The overuse of over-the-counter antihistamine medications may be associated with impaired fertility in men, according to a review of animal and human studies published in Reproduction.
“In recent years, a wide variety of antihistamine compounds have been introduced in the clinics, and most of these antihistamines are available without prescription,” Carolina Mondillo, PhD, a researcher with the Institute of Biology and Experimental Medicine in Buenos Aries, told Endocrine Today. “The present study describes the existence of multiple functions, local sources and targets of histamine within the male reproductive system of several species, including human. While clinical studies in humans are still limited, clinicians and patients should be aware that the overuse of antihistamine drugs could have long-term side effects on male fertility.”
In a research review, Mondillo and colleagues assessed the effects of histamines on various testis cell types, with a special focus on Leydig cells, as well as the adverse effects of antihistamines on normal testis function, in both animal and human models. The researchers cited several studies indicating that antihistamine drugs may affect testicular homeostasis by enhancing or decreasing androgen production, including several studies suggesting that daily use of the antihistamine cimetidine (1,200 mg per day) was associated with a decrease in testosterone levels and lower sperm count in humans, while also exerting moderate effects on sperm morphology and motility.
“The potential negative impact of antihistamines on male reproduction becomes even more significant if we consider that [histamines have] been implicated in penile erection and sexual behavior, as well as steroidogenesis and spermatogenesis,” the researchers wrote, adding that histaminergic effects could be provided by extracellular vesicles secreted by other testicular cells expressing histamine receptors.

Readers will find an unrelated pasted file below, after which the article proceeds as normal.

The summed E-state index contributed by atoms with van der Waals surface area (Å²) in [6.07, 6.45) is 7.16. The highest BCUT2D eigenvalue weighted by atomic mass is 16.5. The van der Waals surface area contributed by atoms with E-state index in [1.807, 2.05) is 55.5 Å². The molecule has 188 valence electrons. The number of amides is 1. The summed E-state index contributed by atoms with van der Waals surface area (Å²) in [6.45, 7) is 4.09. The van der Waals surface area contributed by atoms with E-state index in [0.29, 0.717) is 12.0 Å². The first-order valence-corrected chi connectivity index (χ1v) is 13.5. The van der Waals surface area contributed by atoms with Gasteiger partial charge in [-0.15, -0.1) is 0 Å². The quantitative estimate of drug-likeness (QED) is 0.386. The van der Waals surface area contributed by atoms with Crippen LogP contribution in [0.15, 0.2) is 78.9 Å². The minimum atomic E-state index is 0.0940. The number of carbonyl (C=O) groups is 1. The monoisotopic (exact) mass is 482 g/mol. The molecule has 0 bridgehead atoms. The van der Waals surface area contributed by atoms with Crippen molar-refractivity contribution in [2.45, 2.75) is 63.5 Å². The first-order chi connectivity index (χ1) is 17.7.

“The data compiled in this review collectively indicate the crucial involvement of histamine in the orchestration of testicular functions during development and adulthood,” Mondillo said. “Even so, there is still much to learn regarding the complex interplay between histamine-synthesizing cells and targets for histamine within the male reproductive system.”
Mondillo said more research is needed on the potential role of histamine transport via extracellular vesicles between testicular cells, either over short distances or between cells that are not close neighbors.
“As extracellular vesicles can also carry membrane proteins to the recipient cells, histamine receptors could also be transferred to any testicular cell,” Mondillo said. “Thus, the question arises whether extracellular vesicles can influence the development of male gonads (Leydig cells) during embryogenesis or later in adulthood. In order to develop novel drugs aimed at treating histamine-related pathologies that are effective, safe and have minimum or null negative impact on fertility, an evaluation of the possible negative effects of such drugs on reproductive and sexual health should definitely be made part of clinical studies.” – by Regina Schaffer